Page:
The point of finger-pointing
Ironically, one of our smallest, weakest body parts — the finger — often wields the most power.
That one diminutive digit can instill fear, anxiety, surprise, guilt or joy. Fingers identify winners, fingers pull triggers and fingers place blame. If I only had a dollar for every time my father pointed a callused finger in my direction and bellowed, “You’re grounded!” I’d have enough for decent manicure.
During the current presidential campaign season, there certainly has been a lot of finger-pointing going on. But one finger has been aimed at us long before our current political candidates were in the news.
We all know the iconic image of goateed, top-hatted Uncle Sam, staring us down, sending us on the ultimate guilt trip. For more than a century, this patriotic personification of our government has been used for one specific purpose — to tell us to do something for our country.
U.S. servicemembers know Uncle Sam all too well, because his image has been bound inextricably to the draft, enlistment, patriotism and military service.
Military history geeks might be interested to know that Uncle Sam’s origins are not fully understood. The name appears in one version of the lyrics of the Revolutionary War ditty “Yankee Doodle”:
Old Uncle Sam come there to change Some pancakes and some onions, For ’lasses cakes, to carry home To give his wife and young ones.
No one is quite sure if Yankee Doodle’s pancake-slinging uncle is our own patriotically bedazzled Sam. But during the War of 1812, Samuel Wilson, a meat-packer from Troy, N.Y., became forever linked with the personification. As the government-appointed meat inspector for the Northern Army, Wilson was nicknamed Uncle Sam by the troops because his barrels of inspected meat were stamped with the initials “U.S.” Despite the tenuous connection between Wilson and the iconic character, in 1961, the U.S. Congress resolved that it “salutes Uncle Sam Wilson of Troy, N.Y., as the progenitor of America’s National symbol of Uncle Sam.”
Two American editorial cartoonists helped to popularize illustrations of Uncle Sam — Thomas Nast (1840-1902), with his long, lean Sam with a white top hat, blue tailcoat and red-striped pants in Harper’s Bazaar; and James Montgomery Flagg (1877-1960), whose most famous work was the WWI poster of finger-pointing Uncle Sam proclaiming “I WANT YOU FOR U.S. ARMY.”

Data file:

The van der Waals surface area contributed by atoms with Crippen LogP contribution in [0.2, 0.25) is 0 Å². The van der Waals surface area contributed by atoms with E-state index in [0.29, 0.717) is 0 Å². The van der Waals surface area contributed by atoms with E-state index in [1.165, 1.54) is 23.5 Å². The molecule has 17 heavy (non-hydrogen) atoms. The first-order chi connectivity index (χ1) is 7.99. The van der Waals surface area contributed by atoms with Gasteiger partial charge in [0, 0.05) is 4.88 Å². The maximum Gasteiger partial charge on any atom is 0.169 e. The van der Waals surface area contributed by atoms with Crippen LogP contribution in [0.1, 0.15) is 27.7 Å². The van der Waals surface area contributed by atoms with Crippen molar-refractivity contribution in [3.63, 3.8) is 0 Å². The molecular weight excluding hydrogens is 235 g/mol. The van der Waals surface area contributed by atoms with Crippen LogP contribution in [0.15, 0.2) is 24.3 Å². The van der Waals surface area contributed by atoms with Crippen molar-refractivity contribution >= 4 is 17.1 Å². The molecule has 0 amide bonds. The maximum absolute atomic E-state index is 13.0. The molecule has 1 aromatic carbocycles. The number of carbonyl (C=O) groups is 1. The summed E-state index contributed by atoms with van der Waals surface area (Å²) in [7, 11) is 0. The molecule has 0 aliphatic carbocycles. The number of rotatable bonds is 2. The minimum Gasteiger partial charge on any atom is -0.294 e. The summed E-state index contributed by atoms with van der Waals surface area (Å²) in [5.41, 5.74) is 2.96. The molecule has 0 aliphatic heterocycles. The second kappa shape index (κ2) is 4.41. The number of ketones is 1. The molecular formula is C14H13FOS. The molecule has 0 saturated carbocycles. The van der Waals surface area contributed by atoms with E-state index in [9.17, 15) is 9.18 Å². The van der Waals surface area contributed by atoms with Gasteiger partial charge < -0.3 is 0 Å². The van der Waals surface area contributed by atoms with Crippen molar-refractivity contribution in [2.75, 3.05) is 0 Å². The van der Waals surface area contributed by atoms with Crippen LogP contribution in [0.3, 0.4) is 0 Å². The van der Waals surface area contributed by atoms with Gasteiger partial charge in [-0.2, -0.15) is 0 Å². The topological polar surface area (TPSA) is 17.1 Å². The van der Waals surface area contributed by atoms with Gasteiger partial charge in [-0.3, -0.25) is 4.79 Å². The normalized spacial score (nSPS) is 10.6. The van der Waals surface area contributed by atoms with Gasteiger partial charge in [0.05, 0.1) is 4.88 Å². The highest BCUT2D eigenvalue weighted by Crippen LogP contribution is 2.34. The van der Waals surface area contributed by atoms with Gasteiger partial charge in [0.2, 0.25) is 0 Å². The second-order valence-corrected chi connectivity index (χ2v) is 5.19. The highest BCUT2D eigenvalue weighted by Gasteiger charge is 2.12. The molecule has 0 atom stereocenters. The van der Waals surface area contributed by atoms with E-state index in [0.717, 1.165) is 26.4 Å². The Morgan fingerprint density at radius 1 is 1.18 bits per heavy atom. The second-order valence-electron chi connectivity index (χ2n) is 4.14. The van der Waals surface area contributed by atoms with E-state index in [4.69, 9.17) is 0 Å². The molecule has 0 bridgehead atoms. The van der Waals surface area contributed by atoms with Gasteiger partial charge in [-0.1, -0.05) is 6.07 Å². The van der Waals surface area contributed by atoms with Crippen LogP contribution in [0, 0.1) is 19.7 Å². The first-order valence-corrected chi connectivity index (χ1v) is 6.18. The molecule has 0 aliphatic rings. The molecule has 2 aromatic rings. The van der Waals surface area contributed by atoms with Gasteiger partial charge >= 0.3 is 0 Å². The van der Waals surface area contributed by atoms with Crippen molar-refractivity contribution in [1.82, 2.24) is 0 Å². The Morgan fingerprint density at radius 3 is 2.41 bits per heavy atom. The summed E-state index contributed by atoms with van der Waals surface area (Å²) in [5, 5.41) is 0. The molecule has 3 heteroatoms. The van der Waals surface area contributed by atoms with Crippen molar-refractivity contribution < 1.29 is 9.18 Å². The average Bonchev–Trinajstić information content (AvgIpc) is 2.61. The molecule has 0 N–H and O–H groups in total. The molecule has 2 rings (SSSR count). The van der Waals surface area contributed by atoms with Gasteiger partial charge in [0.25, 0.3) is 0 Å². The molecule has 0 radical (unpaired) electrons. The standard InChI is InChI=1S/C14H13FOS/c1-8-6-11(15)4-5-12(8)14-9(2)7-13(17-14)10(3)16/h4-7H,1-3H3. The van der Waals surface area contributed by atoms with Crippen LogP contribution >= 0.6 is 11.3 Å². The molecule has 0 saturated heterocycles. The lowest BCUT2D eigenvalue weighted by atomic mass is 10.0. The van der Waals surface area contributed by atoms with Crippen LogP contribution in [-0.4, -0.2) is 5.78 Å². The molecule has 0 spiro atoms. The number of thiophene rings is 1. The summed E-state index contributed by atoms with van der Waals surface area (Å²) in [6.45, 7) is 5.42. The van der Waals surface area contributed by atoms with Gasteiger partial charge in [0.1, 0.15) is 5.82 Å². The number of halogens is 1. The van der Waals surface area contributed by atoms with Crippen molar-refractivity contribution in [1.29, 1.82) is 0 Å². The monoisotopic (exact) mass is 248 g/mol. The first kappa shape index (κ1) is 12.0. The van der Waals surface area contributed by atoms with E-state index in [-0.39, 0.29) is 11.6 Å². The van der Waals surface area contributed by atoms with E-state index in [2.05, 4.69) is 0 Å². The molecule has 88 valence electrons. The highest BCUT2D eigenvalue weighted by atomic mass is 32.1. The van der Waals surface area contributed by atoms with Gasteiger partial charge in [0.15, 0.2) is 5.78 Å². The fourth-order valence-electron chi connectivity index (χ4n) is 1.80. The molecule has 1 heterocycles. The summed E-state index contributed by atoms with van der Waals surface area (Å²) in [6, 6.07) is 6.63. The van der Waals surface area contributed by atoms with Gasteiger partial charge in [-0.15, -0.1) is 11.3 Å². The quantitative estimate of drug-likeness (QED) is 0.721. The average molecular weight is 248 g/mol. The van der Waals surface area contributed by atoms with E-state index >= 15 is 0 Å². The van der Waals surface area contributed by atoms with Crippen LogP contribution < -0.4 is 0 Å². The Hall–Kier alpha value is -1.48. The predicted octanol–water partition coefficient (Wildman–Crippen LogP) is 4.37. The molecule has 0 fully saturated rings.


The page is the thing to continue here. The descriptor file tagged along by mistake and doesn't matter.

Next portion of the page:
Flagg’s recruiting poster was printed more than four million times, and his famous portrayal of Uncle Sam has been used to call people to shovel coal, to enlist, to buy war bonds, to work hard, to not discuss troop movements, to become a nurse or a stenographer, to plant a victory garden, to defend American freedom and to volunteer.
This month, Uncle Sam is popping up again, online and in print, telling us that it is our civic duty to vote. Many of you stationed overseas sent in your absentee ballots weeks ago, and others are gearing up for Nov. 8.
This campaign season has been so epic, many are commemorating the event by throwing election-themed parties. Pinterest offers inspiration, from donkey and elephant Jell-O shots to election selfie props to Uncle Sam “I WANT YOU TO COME TO A PARTY!” invitations. Rachael Ray’s online magazine has a recipe for “Campaign Trail Mix” and advises party planners to use a curtain to create a voting booth around the bar, inviting guests to go in and “booze up liberally or conservatively.” At urbanblisslife.com, one can download a printable election day map for the kids to color with blue and red crayons as the results are declared.
With the extreme negativity of this presidential campaign, it’s no wonder we all want to have a little fun. But we mustn’t forget about that famous finger. Not the foam one at the football game, or the angry one flipped by the driver in the passing Prius, or the one your husband tells you to pull with a devilish grin, or the tiny one your toddler uses to explore her nostrils.
You know the one. So, let’s all heed old Uncle Sam’s advice, do our civic duty and vote on Nov. 8.
Read more of Lisa Smith Molinari’s columns at: themeatandpotatoesoflife.com.